There are many ways you can receive funding in the UK for your business. Bank loans are unfortunately less viable these days, but the rise of crowdfunding could mean that you easily get off the ground, as long as you have a product that people desperately want. If you don’t, then I guess you have to ask yourself if your business will really make it in the market anyway.

Other than that, you could explore angel funding and government grants. Don’t leave any stone unturned, when it comes to finding extra money for your start-up business. It can mean the difference between success and failure. For further support and guidance in navigating through the funding maze, this handy guide cover great business funding advice tips.

Do you have any tips for starting-up a business and adhering to commercial law? Let us know!

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Calling all Innovators & Entrepreneurs, we need your help & your green VOTE !!

As with any Irish technology company, we all suffer unique challenges when growing business internationally. As a country we have a small population so we struggle when trying to make as much noise as our International competitors. Even places we assume are tiny states such as Haiti & Togo have twice and three times our population.

Hence we need your help…

One of our company’s, Surface Power HONE which has developed a revolutionary “daylight” powered Nano-heat engine technology is short-listed (final 18 was judged by experts) for the 2Degrees Champions Award –  “Innovation of the Year” which is the world’s leading collaboration platform and service for sustainable business with over 46,500 members from 177 countries.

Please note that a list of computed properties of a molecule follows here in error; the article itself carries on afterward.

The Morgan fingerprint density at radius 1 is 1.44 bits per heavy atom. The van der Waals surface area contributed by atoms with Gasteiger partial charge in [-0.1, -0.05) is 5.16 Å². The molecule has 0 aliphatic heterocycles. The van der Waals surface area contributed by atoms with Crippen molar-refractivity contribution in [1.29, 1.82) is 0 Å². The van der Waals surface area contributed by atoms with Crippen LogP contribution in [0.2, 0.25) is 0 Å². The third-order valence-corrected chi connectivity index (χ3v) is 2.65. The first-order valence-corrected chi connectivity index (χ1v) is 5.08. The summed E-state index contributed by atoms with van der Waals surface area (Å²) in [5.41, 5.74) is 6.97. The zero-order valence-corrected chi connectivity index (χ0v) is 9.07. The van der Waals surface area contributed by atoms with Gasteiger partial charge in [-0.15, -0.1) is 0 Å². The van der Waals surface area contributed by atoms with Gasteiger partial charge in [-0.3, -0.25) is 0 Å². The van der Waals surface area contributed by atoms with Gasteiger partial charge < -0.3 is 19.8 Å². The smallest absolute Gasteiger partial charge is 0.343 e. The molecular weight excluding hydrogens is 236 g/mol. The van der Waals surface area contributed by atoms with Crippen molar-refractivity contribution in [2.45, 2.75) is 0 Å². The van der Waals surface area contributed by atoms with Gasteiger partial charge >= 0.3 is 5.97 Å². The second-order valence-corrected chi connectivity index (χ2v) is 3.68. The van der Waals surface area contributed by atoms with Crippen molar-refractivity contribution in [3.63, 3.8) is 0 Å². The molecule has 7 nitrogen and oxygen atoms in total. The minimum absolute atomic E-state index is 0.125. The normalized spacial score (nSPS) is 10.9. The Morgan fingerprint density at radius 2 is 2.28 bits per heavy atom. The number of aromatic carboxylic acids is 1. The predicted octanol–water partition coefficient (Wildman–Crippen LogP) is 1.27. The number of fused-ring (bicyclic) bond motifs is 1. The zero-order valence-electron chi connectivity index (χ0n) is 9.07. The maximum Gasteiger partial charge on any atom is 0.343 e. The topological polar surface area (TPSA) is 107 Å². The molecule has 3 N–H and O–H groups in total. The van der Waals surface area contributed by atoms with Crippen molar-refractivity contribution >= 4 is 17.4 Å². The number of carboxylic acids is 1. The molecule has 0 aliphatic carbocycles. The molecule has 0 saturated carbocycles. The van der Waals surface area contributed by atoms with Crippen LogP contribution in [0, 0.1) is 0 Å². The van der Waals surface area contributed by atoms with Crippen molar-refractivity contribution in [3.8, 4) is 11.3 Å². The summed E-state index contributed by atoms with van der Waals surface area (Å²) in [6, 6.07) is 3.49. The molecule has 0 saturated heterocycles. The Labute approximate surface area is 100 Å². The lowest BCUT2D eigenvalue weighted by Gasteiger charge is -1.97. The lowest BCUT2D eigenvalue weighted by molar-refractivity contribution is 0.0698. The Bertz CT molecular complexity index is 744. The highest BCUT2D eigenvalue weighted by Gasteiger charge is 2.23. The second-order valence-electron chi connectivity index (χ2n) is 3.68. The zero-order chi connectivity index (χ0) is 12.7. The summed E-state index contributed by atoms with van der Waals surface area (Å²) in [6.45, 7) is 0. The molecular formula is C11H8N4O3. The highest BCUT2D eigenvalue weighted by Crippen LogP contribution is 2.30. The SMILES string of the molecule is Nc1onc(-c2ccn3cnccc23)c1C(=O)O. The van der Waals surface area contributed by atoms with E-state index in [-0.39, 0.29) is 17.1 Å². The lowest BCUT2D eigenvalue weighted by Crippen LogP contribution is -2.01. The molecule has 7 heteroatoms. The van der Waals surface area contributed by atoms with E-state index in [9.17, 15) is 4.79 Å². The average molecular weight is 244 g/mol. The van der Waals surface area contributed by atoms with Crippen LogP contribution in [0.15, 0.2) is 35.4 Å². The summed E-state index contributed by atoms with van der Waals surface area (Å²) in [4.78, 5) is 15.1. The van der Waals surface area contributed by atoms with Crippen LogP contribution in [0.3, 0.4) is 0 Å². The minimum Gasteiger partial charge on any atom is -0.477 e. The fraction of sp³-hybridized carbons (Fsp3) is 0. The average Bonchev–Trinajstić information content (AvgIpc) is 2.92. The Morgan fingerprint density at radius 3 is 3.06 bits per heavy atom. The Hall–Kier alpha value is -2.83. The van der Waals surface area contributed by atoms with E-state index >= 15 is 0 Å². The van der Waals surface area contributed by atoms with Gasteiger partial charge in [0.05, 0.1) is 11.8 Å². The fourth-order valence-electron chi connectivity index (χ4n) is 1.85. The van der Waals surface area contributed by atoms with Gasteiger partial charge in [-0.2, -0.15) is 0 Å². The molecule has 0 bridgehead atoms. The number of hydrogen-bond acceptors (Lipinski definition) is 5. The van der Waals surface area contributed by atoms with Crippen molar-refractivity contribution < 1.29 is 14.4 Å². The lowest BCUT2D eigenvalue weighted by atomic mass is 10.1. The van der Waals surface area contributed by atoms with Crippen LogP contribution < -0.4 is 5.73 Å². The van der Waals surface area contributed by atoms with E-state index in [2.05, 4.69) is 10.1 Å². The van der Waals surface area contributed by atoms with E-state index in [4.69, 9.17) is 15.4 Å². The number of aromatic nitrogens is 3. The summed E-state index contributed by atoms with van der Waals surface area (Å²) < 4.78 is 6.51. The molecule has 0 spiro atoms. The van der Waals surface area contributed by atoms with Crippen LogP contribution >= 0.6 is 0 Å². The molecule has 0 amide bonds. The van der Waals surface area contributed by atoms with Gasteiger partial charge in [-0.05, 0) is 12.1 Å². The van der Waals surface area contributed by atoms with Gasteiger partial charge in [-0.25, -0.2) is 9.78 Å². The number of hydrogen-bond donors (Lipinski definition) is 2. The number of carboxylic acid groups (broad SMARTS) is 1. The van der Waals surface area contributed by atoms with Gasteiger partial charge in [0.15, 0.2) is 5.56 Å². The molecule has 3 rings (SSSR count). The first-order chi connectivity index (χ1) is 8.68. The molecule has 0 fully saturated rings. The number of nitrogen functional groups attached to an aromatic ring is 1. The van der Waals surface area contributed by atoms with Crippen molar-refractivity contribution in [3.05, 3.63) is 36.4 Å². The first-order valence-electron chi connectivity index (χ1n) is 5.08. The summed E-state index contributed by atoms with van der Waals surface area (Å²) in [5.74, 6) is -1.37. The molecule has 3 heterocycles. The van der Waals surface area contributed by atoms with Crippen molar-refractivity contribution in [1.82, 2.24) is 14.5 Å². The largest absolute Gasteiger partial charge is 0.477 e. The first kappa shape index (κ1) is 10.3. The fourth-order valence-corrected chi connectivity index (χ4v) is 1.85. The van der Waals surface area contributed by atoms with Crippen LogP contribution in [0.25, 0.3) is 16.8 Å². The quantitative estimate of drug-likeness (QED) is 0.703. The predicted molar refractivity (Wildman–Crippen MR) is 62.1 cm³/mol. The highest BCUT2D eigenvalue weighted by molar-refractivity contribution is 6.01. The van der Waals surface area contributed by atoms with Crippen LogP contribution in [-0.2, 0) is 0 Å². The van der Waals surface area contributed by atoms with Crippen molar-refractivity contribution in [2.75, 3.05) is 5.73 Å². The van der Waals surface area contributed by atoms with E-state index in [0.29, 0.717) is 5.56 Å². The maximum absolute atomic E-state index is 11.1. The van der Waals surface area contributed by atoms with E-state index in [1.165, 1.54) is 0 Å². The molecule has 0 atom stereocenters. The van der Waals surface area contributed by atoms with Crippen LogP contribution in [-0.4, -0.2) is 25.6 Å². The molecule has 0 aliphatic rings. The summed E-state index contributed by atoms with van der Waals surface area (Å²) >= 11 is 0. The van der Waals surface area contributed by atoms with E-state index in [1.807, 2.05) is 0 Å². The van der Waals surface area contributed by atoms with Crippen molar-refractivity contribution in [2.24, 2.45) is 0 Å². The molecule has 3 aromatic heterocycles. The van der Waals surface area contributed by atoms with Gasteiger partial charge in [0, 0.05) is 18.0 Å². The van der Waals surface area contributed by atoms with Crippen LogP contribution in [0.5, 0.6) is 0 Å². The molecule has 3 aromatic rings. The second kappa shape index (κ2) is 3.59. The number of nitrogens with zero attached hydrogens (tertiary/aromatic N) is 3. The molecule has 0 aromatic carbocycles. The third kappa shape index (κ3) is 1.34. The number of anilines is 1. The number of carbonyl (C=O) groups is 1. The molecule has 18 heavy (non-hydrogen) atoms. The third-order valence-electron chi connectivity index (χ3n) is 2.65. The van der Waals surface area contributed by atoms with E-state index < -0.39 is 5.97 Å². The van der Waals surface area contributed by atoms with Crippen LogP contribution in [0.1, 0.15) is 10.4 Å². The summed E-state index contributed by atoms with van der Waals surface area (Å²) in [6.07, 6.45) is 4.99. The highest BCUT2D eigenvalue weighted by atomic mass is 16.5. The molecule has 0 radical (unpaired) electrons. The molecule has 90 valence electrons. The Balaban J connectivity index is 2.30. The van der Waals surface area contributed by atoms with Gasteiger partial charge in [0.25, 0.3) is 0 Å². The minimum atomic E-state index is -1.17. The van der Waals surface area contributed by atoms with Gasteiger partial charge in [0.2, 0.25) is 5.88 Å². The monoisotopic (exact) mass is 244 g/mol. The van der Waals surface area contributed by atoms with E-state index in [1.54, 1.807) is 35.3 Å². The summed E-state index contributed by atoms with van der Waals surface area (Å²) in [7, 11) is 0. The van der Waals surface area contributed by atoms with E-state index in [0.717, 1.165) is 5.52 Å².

Surface Power HONE has nearly 7,000 installations of this patented technology over 8 countries to date and it has been kept fairly secretive until recently. The technology was field tested in the West of Ireland & New Zealand as the daylight levels are some of the lowest in the OECD. In short, it replaces the use of oil and gas for heating and cooling with free daylight. Have a look at LIVE customers on our website such as the UK National Health Service running their hospital’s central heating on free “daylight” (sounds mad but true !!)

The next phase of the 2Degrees “Innovation of the Year Awards” is a voting stage which will reduce the final 18 to 5 for the big awards ceremony and we need your help and your vote. 

Although already in the short-list of 18, we are the only Irish Technology company in this shortlist and are up against huge players such as Nestle, General Motors & B&Q.